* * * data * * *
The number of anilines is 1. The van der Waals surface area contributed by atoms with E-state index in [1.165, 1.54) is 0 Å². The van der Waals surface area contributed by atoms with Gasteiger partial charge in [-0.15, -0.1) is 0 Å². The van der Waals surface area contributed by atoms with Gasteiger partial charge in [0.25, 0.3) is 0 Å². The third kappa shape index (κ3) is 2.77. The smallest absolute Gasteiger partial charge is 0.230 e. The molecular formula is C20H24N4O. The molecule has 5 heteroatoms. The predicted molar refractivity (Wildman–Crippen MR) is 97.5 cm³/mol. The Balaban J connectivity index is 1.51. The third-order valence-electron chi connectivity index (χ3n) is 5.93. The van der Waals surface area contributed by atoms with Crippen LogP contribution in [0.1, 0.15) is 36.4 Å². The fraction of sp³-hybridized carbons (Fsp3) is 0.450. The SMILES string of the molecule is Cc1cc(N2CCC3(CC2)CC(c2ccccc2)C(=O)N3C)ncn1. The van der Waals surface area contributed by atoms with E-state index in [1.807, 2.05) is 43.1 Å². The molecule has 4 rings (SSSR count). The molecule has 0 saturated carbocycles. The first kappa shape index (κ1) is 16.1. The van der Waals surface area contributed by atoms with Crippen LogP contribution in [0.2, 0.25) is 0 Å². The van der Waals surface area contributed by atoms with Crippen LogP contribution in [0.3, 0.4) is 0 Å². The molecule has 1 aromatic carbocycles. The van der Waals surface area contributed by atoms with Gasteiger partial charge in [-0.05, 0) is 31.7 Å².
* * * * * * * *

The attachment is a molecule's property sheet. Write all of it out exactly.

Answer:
The number of anilines is 1. The van der Waals surface area contributed by atoms with E-state index in [1.165, 1.54) is 0 Å². The van der Waals surface area contributed by atoms with Gasteiger partial charge in [-0.15, -0.1) is 0 Å². The van der Waals surface area contributed by atoms with Gasteiger partial charge in [0.25, 0.3) is 0 Å². The third kappa shape index (κ3) is 2.77. The smallest absolute Gasteiger partial charge is 0.230 e. The molecular formula is C20H24N4O. The molecule has 5 heteroatoms. The predicted molar refractivity (Wildman–Crippen MR) is 97.5 cm³/mol. The Balaban J connectivity index is 1.51. The third-order valence-electron chi connectivity index (χ3n) is 5.93. The van der Waals surface area contributed by atoms with Crippen LogP contribution in [0.1, 0.15) is 36.4 Å². The fraction of sp³-hybridized carbons (Fsp3) is 0.450. The SMILES string of the molecule is Cc1cc(N2CCC3(CC2)CC(c2ccccc2)C(=O)N3C)ncn1. The van der Waals surface area contributed by atoms with E-state index in [1.807, 2.05) is 43.1 Å². The molecule has 4 rings (SSSR count). The molecule has 0 saturated carbocycles. The first kappa shape index (κ1) is 16.1. The van der Waals surface area contributed by atoms with Crippen LogP contribution in [0.2, 0.25) is 0 Å². The van der Waals surface area contributed by atoms with Crippen LogP contribution in [0.3, 0.4) is 0 Å². The molecule has 1 aromatic carbocycles. The van der Waals surface area contributed by atoms with Gasteiger partial charge in [-0.05, 0) is 31.7 Å².